In the hotter months (August – November) one feels the need for a short siesta after lunch. It is very uncommon for it to rain here during the dry season so, fortunately, humidity is kept at bay, but on the other hand, there is dust and a lot of it.
This will be an attempt to explain the ins and outs of what it is like to live in the bush at a remote camp. I’ll run you through a typical day of a bush pilot at Remote Africa Safaris, although I must admit that no two days are ever the same as it is a very dynamic job and destinations, flight times, people, weather and plenty of other factors change constantly. Read more
In the bush, there’s a slight catch 22. You have to be slightly fit, to become fit. Not having a flight to do that day I decided it would be good to go for a jog as I haven’t done an exorbitant amount of cardio and the effect of the daily fresh bread’s impact on my waistline was lingering in the back of my mind. I was joined by the director’s daughter who is definitely more fit as she recently completed a three-day MTB race. Out here we also always try to move in groups, so I was glad someone with more experience in this environment could join me. Read more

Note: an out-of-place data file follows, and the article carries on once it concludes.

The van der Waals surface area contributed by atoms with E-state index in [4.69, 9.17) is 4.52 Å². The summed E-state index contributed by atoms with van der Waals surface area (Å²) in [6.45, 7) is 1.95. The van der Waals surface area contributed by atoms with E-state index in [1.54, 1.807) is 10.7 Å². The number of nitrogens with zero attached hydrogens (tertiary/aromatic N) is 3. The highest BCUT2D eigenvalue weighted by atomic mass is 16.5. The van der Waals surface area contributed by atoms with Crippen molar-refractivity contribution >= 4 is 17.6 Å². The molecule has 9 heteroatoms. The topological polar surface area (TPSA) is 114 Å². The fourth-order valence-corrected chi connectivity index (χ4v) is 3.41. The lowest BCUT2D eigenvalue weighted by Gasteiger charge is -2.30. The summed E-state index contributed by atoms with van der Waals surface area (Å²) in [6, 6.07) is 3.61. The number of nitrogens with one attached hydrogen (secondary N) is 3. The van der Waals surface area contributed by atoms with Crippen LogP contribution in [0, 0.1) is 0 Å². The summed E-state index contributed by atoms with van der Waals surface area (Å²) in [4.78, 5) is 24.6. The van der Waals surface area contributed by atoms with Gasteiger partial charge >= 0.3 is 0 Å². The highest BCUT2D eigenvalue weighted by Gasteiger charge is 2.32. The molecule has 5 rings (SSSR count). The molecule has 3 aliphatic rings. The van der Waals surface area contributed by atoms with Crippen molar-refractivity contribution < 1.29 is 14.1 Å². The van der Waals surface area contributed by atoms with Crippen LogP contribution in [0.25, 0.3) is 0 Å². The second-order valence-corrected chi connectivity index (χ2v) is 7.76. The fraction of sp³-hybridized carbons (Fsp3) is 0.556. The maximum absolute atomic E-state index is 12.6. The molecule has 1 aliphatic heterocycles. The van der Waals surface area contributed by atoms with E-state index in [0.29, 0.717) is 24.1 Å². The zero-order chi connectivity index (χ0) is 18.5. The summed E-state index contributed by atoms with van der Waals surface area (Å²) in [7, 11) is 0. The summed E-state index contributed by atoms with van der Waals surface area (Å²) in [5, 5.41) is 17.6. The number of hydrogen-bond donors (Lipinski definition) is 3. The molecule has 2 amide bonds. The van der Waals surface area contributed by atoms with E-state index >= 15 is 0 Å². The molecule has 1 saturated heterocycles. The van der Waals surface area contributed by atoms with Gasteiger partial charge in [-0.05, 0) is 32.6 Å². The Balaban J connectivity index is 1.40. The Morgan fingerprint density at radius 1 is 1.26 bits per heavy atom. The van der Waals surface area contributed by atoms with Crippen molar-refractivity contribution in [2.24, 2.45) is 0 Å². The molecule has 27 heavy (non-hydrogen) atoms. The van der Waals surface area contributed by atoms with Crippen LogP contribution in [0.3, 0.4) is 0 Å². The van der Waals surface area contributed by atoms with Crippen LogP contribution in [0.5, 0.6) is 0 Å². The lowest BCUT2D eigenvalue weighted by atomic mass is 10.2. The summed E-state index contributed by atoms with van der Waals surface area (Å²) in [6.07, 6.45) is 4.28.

The aircraft has been prepped and the day has finally arrived for me to head to the bush. I routed via Jeki airfield, Lower Zambezi, to pick up an Australian couple who would join us at Tafika, Luangwa Valley. It was a quick sprint from Lusaka to Jeki in the cool morning air as the new engine still required to be operated at high power settings for the run in. The take-off out of Jeki, I thought would be a rather interesting one. I had eight people’s luggage, two of them that were missed on a connecting flight and a short (860m useable) runway. Read more